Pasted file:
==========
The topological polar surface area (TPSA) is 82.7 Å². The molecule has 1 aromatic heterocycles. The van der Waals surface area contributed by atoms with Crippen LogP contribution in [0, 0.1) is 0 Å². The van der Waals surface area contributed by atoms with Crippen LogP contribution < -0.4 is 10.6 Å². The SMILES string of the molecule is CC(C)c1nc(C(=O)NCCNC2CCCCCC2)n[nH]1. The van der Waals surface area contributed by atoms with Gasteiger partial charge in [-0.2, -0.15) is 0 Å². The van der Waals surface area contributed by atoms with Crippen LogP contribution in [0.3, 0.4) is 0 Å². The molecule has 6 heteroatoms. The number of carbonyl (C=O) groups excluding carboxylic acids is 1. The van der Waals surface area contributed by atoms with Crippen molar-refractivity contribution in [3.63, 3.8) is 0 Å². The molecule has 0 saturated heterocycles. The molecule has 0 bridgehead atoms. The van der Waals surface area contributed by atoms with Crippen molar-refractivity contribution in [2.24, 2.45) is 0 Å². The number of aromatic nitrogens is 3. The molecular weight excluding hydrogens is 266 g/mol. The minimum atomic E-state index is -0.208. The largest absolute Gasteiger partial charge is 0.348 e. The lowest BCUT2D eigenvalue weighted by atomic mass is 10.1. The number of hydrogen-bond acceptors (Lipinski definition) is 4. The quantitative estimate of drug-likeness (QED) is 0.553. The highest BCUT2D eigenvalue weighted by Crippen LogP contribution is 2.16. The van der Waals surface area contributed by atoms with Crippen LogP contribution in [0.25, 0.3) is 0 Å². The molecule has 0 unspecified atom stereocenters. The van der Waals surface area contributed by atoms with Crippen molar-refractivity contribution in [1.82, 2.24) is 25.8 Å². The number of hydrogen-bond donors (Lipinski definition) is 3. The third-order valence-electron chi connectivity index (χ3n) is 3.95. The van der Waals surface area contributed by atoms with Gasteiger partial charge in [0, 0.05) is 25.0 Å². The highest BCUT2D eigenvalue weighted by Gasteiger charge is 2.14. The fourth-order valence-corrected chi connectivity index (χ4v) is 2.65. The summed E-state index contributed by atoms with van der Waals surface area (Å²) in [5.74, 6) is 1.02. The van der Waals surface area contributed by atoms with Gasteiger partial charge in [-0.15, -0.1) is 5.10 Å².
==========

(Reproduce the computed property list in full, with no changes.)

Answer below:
The topological polar surface area (TPSA) is 82.7 Å². The molecule has 1 aromatic heterocycles. The van der Waals surface area contributed by atoms with Crippen LogP contribution in [0, 0.1) is 0 Å². The van der Waals surface area contributed by atoms with Crippen LogP contribution < -0.4 is 10.6 Å². The SMILES string of the molecule is CC(C)c1nc(C(=O)NCCNC2CCCCCC2)n[nH]1. The van der Waals surface area contributed by atoms with Gasteiger partial charge in [-0.2, -0.15) is 0 Å². The van der Waals surface area contributed by atoms with Crippen LogP contribution in [0.3, 0.4) is 0 Å². The molecule has 6 heteroatoms. The number of carbonyl (C=O) groups excluding carboxylic acids is 1. The van der Waals surface area contributed by atoms with Crippen molar-refractivity contribution in [3.63, 3.8) is 0 Å². The molecule has 0 saturated heterocycles. The molecule has 0 bridgehead atoms. The van der Waals surface area contributed by atoms with Crippen molar-refractivity contribution in [2.24, 2.45) is 0 Å². The number of aromatic nitrogens is 3. The molecular weight excluding hydrogens is 266 g/mol. The minimum atomic E-state index is -0.208. The largest absolute Gasteiger partial charge is 0.348 e. The lowest BCUT2D eigenvalue weighted by atomic mass is 10.1. The number of hydrogen-bond acceptors (Lipinski definition) is 4. The quantitative estimate of drug-likeness (QED) is 0.553. The highest BCUT2D eigenvalue weighted by Crippen LogP contribution is 2.16. The van der Waals surface area contributed by atoms with Crippen LogP contribution in [0.25, 0.3) is 0 Å². The molecule has 0 unspecified atom stereocenters. The van der Waals surface area contributed by atoms with Crippen molar-refractivity contribution in [1.82, 2.24) is 25.8 Å². The number of hydrogen-bond donors (Lipinski definition) is 3. The third-order valence-electron chi connectivity index (χ3n) is 3.95. The van der Waals surface area contributed by atoms with Gasteiger partial charge in [0, 0.05) is 25.0 Å². The highest BCUT2D eigenvalue weighted by Gasteiger charge is 2.14. The fourth-order valence-corrected chi connectivity index (χ4v) is 2.65. The summed E-state index contributed by atoms with van der Waals surface area (Å²) in [5.74, 6) is 1.02. The van der Waals surface area contributed by atoms with Gasteiger partial charge in [-0.15, -0.1) is 5.10 Å².